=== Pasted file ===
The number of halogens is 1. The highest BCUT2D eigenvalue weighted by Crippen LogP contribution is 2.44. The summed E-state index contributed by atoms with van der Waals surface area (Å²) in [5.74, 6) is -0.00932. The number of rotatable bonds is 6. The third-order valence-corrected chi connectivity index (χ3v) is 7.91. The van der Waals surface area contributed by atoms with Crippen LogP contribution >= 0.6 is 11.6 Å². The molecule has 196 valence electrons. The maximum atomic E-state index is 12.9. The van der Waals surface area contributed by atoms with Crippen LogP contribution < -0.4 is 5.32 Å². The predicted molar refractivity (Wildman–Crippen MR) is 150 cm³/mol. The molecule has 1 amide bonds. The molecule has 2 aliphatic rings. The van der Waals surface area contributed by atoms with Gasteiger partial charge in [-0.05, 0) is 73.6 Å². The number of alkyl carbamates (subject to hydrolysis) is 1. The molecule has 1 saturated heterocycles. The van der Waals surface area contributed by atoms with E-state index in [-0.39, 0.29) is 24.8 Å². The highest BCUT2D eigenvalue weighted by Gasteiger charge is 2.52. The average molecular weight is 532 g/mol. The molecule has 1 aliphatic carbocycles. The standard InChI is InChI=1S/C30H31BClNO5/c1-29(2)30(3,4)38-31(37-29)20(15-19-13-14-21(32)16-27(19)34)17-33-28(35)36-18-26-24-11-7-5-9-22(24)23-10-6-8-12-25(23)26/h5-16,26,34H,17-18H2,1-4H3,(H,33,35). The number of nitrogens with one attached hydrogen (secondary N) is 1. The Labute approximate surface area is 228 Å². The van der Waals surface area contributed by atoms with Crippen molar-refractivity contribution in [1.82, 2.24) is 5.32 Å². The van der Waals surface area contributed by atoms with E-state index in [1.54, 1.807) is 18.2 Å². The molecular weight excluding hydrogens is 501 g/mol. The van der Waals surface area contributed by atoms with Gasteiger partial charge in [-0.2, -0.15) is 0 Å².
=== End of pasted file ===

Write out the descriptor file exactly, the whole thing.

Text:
The number of halogens is 1. The highest BCUT2D eigenvalue weighted by Crippen LogP contribution is 2.44. The summed E-state index contributed by atoms with van der Waals surface area (Å²) in [5.74, 6) is -0.00932. The number of rotatable bonds is 6. The third-order valence-corrected chi connectivity index (χ3v) is 7.91. The van der Waals surface area contributed by atoms with Crippen LogP contribution >= 0.6 is 11.6 Å². The molecule has 196 valence electrons. The maximum atomic E-state index is 12.9. The van der Waals surface area contributed by atoms with Crippen LogP contribution < -0.4 is 5.32 Å². The predicted molar refractivity (Wildman–Crippen MR) is 150 cm³/mol. The molecule has 1 amide bonds. The molecule has 2 aliphatic rings. The van der Waals surface area contributed by atoms with Gasteiger partial charge in [-0.05, 0) is 73.6 Å². The number of alkyl carbamates (subject to hydrolysis) is 1. The molecule has 1 saturated heterocycles. The van der Waals surface area contributed by atoms with E-state index in [-0.39, 0.29) is 24.8 Å². The highest BCUT2D eigenvalue weighted by Gasteiger charge is 2.52. The average molecular weight is 532 g/mol. The molecule has 1 aliphatic carbocycles. The standard InChI is InChI=1S/C30H31BClNO5/c1-29(2)30(3,4)38-31(37-29)20(15-19-13-14-21(32)16-27(19)34)17-33-28(35)36-18-26-24-11-7-5-9-22(24)23-10-6-8-12-25(23)26/h5-16,26,34H,17-18H2,1-4H3,(H,33,35). The number of nitrogens with one attached hydrogen (secondary N) is 1. The Labute approximate surface area is 228 Å². The van der Waals surface area contributed by atoms with Crippen molar-refractivity contribution in [1.82, 2.24) is 5.32 Å². The van der Waals surface area contributed by atoms with E-state index in [1.54, 1.807) is 18.2 Å². The molecular weight excluding hydrogens is 501 g/mol. The van der Waals surface area contributed by atoms with Gasteiger partial charge in [-0.2, -0.15) is 0 Å².